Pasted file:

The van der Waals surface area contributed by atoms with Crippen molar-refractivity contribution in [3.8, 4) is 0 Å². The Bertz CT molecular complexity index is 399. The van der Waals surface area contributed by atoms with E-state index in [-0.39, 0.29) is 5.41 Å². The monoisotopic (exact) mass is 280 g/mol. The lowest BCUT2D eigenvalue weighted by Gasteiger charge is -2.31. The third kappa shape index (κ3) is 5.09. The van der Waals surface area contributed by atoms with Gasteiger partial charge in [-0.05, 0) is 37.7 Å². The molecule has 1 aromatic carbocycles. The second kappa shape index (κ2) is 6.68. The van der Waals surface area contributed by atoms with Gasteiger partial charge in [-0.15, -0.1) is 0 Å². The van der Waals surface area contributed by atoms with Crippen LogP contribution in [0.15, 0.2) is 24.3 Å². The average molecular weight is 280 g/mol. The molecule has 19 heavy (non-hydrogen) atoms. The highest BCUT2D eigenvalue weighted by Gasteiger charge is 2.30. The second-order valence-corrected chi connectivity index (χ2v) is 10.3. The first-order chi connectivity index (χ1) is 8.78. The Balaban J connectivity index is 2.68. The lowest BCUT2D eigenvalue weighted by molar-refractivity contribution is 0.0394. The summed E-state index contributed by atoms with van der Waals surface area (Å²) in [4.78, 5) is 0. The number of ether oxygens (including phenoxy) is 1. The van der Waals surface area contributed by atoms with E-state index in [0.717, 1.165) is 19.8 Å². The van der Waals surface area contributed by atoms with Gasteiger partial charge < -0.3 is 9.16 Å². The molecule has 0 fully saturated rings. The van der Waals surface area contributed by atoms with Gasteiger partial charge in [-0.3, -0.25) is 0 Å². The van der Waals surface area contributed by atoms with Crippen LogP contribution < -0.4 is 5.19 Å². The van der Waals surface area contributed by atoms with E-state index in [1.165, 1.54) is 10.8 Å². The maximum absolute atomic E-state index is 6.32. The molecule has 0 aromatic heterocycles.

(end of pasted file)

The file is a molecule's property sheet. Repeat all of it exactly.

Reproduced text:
The van der Waals surface area contributed by atoms with Crippen molar-refractivity contribution in [3.8, 4) is 0 Å². The Bertz CT molecular complexity index is 399. The van der Waals surface area contributed by atoms with E-state index in [-0.39, 0.29) is 5.41 Å². The monoisotopic (exact) mass is 280 g/mol. The lowest BCUT2D eigenvalue weighted by Gasteiger charge is -2.31. The third kappa shape index (κ3) is 5.09. The van der Waals surface area contributed by atoms with Gasteiger partial charge in [-0.05, 0) is 37.7 Å². The molecule has 1 aromatic carbocycles. The second kappa shape index (κ2) is 6.68. The van der Waals surface area contributed by atoms with Gasteiger partial charge in [-0.15, -0.1) is 0 Å². The van der Waals surface area contributed by atoms with Crippen LogP contribution in [0.15, 0.2) is 24.3 Å². The average molecular weight is 280 g/mol. The molecule has 19 heavy (non-hydrogen) atoms. The highest BCUT2D eigenvalue weighted by Gasteiger charge is 2.30. The second-order valence-corrected chi connectivity index (χ2v) is 10.3. The first-order chi connectivity index (χ1) is 8.78. The Balaban J connectivity index is 2.68. The lowest BCUT2D eigenvalue weighted by molar-refractivity contribution is 0.0394. The summed E-state index contributed by atoms with van der Waals surface area (Å²) in [4.78, 5) is 0. The number of ether oxygens (including phenoxy) is 1. The van der Waals surface area contributed by atoms with E-state index in [0.717, 1.165) is 19.8 Å². The van der Waals surface area contributed by atoms with Gasteiger partial charge < -0.3 is 9.16 Å². The molecule has 0 fully saturated rings. The van der Waals surface area contributed by atoms with Gasteiger partial charge in [-0.3, -0.25) is 0 Å². The van der Waals surface area contributed by atoms with Crippen LogP contribution < -0.4 is 5.19 Å². The van der Waals surface area contributed by atoms with E-state index in [1.165, 1.54) is 10.8 Å². The maximum absolute atomic E-state index is 6.32. The molecule has 0 aromatic heterocycles.